[37]      The interpretative obligation imposed on the court by section 3 of the 1998 Act was of unusual and far-reaching character, and required a broad approach which was stronger and more radical than the mere adopting of a purposive interpretation (Ghaidan v Godin-Mendoza (2004) UK HL 30).  By so interpreting the words “or other redress as may be appropriate”, the court would have a discretion to consider the defender’s whole circumstances.

[38]      Were that not the appropriate course, it would be appropriate to read down section 34 so as to include in its terms the effect of the provisions of section 35, which did allow the court, in particular circumstances, a discretion to consider all the relevant circumstances.  By doing so, section 34 would be rendered Convention compliant by allowing a proper balance between the interests of the defender and her family, and those of the general body of creditors.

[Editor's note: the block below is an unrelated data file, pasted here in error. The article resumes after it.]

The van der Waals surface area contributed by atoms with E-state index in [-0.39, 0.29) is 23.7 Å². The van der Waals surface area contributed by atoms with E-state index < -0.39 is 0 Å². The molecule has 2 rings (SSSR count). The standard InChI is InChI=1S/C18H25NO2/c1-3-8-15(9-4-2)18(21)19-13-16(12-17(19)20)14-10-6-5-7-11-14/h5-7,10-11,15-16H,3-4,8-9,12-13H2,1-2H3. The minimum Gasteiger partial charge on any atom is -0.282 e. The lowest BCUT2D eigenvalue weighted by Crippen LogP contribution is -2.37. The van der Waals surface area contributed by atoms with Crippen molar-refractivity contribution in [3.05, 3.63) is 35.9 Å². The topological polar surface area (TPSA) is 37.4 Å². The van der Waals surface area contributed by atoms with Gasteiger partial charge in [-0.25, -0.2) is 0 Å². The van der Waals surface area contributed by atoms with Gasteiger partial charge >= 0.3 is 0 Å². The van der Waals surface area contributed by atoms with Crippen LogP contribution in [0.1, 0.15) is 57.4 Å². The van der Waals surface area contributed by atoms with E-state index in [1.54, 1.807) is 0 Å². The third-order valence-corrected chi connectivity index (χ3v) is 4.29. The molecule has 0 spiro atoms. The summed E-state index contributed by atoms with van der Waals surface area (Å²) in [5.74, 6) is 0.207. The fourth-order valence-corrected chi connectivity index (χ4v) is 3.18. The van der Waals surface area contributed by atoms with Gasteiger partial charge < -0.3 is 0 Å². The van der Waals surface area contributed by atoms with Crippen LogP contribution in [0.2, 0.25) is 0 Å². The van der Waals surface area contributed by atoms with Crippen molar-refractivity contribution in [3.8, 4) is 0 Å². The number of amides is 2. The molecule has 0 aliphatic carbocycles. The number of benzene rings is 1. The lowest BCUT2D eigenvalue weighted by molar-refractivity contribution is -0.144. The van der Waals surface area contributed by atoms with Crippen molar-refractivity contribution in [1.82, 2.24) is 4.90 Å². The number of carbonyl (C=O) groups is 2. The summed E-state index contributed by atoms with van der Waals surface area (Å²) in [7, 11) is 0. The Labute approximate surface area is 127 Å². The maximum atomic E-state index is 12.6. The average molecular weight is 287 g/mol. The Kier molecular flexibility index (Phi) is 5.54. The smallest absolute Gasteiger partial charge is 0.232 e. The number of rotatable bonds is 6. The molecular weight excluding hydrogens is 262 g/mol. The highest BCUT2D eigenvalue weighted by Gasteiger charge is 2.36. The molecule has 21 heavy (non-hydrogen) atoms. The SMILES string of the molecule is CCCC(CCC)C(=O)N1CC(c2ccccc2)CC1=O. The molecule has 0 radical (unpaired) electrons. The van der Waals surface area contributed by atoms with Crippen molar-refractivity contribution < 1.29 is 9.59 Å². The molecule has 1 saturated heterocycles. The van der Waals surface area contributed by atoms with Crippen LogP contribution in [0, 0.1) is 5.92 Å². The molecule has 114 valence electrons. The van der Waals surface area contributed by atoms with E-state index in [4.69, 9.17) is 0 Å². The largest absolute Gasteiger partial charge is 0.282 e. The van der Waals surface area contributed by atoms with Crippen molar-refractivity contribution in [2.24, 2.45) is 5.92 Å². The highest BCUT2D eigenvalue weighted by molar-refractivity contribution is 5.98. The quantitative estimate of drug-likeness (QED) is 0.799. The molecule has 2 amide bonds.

[39]      In Sporrong and Lonnroth v Sweden 1982 5 EHRR 35, it was held that in a situation where that fair balance was upset, the resulting individual and excessive burden could be rendered legitimate only if there was the possibility of inter alia claiming compensation (paragraph 73).  In circumstances where no compensation was available to the defender, the resulting loss of her investment in her property would be an interference with her rights under A1P1.  There was no reasonable prospects of the defender securing compensation by way of unjustified enrichment (cf David Johnston’s Trustee, supra, at paragraph 21), because the relevant enrichment arose with legal justification, under the provisions of section 34(4).

[40]      The issue of the availability of compensation to the question of proportionality had been recognised in AXA, supra, at paragraph 34, under reference to Sporrong, supra, and to Draon v France (2005) 42 EHRR 807,  in which, at paragraph 79, it had been stated that a total lack of compensation could be considered justifiable under A1P1 only in exceptional circumstances.  In so far as the position of the defender was concerned in this case, there were no such exceptional circumstances.

[41]      In relation to David Johnston’s Trustee, supra, it was submitted that had the necessary careful consideration of the particular facts included recognition that there was no access to compensation, a different decision, as to the compatibility of section 34 with A1P1, would have been reached.  In any event, that case was to be distinguished on the basis that it did not involve the forfeiture of a family home.